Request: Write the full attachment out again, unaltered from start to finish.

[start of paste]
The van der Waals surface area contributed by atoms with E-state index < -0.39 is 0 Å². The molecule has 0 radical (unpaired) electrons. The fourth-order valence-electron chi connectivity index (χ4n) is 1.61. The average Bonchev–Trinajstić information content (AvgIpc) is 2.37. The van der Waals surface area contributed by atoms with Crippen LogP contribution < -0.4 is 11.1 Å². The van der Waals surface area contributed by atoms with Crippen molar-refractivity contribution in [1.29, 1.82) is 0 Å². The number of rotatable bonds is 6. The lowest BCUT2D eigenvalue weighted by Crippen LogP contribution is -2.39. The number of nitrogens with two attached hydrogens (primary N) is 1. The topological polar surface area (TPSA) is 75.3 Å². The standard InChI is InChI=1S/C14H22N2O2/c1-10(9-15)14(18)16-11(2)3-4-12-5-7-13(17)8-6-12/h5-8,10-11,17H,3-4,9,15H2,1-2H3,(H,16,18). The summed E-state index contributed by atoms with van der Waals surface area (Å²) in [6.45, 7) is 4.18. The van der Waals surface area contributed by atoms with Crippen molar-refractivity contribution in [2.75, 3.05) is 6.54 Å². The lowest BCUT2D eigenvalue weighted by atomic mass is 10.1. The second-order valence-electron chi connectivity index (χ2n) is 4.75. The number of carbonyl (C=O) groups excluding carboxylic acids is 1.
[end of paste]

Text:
The van der Waals surface area contributed by atoms with E-state index < -0.39 is 0 Å². The molecule has 0 radical (unpaired) electrons. The fourth-order valence-electron chi connectivity index (χ4n) is 1.61. The average Bonchev–Trinajstić information content (AvgIpc) is 2.37. The van der Waals surface area contributed by atoms with Crippen LogP contribution < -0.4 is 11.1 Å². The van der Waals surface area contributed by atoms with Crippen molar-refractivity contribution in [1.29, 1.82) is 0 Å². The number of rotatable bonds is 6. The lowest BCUT2D eigenvalue weighted by Crippen LogP contribution is -2.39. The number of nitrogens with two attached hydrogens (primary N) is 1. The topological polar surface area (TPSA) is 75.3 Å². The standard InChI is InChI=1S/C14H22N2O2/c1-10(9-15)14(18)16-11(2)3-4-12-5-7-13(17)8-6-12/h5-8,10-11,17H,3-4,9,15H2,1-2H3,(H,16,18). The summed E-state index contributed by atoms with van der Waals surface area (Å²) in [6.45, 7) is 4.18. The van der Waals surface area contributed by atoms with Crippen molar-refractivity contribution in [2.75, 3.05) is 6.54 Å². The lowest BCUT2D eigenvalue weighted by atomic mass is 10.1. The second-order valence-electron chi connectivity index (χ2n) is 4.75. The number of carbonyl (C=O) groups excluding carboxylic acids is 1.